What’s My Brand Identity and How Do I Communicate It?
Businesses sometimes happen before brands do. Business owners are busy serving customers and doing everything that comes with running a business that sometimes, they don’t have time to stop and think about, what is my brand?
You brand is the identity of your company and what your customers and community can expect from the way you interact with them and the service/products you provide. A business is an operation, a brand is a more intangible aspect of this.
Oftentimes, when a brand identity is not explored upfront, a brand already exists due to the culture of the company, its people and how they deal with day-to-day issues.
But when the brand identity is explored and defined upfront, it adds order to a somewhat chaotic and intangible thing. When your company has this, it possesses the guidelines for how it will handle every situation, every customer, every staff member, every communication and every message – even down to the type of font you use on your website and the colors of your company.
When you have those brand guidelines, you are able to always revert to them and ask, is this upholding our brand? And if the answer is no, you know what to do.
But how do you figure out what your brand is? And how do you let people know about it?
It all starts with research. Here, we take more traditional marketing tactics and transition them to the Web marketing space. In this post, I’ll share with you ways you can use research to discover what your brand is and how to communicate that through content, your website, visuals and interactions with the community.
Research: Talk to Your Community
You may think you know your company better than anyone. And while you may know your business inside and out, this doesn’t mean you understand your brand.
It’s not that you don’t know, it’s just that you cannot possibly be everywhere at once. So how you think your company interacts and delivers might be based solely on your interaction alone.
The best way to get outsider perspective and understand how your community feels about your company today is to ask them.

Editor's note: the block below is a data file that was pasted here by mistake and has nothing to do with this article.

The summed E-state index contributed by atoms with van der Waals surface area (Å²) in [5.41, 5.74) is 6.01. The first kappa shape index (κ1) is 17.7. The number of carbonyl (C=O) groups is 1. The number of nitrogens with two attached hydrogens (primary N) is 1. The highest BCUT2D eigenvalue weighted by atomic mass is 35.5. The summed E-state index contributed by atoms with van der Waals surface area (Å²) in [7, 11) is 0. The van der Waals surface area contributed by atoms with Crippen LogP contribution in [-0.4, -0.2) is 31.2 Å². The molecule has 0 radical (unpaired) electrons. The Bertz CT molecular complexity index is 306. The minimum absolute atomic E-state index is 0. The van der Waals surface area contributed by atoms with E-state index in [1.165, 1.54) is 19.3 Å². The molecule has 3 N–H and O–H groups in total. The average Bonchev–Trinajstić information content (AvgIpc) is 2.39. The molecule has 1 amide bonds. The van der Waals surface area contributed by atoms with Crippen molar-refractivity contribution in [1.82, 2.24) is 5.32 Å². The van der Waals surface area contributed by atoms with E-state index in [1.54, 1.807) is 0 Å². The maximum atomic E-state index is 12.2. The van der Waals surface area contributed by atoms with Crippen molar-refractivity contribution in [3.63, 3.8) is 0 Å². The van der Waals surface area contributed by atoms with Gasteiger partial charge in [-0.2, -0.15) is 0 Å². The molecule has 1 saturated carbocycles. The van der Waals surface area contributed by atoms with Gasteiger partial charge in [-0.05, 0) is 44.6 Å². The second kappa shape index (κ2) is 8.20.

You’ll first need a sample of your community. The disclaimer on this is that there are companies out there who do nothing but quantitative and qualitative market research and take a very scientific approach so that the data is not skewed. If you’re performing your own brand research, you’ll need to be discerning with your sample.
While this quick-and-dirty approach to research may not give you extremely accurate results statistically, the information you uncover is invaluable. So try to be as objective as possible when choosing your audience.
First, identify all your possible audiences. In this example, it might be:
- Current customers
- Past customers
- Internal staff
- Prospective customers
- Colleagues in your industry
- People in your social communities online (which could be a mix of all of those but their behavior and expectations might be different than offline community).
You may want to segment these audiences by location, department or whatever other segmentation makes sense. You might choose to pick people at random exclusively, or you might choose to add in a few people that are representative of those who’ve had a stellar experience with your company, and those who’ve had a horrible experience as well. You want to understand all points of view about your brand.
Then you have to define the questions you want to ask. Also use discretion when you are choosing the questions you are going to ask your community. You want them to support the primary questions you are trying to uncover about your brand, and you also want them to be as objective as possible (no loaded questions that might sway their answers one way or another).
Here, you are looking for things like:
- Perceived value of your products, services and company.
- What people know and believe about your company today.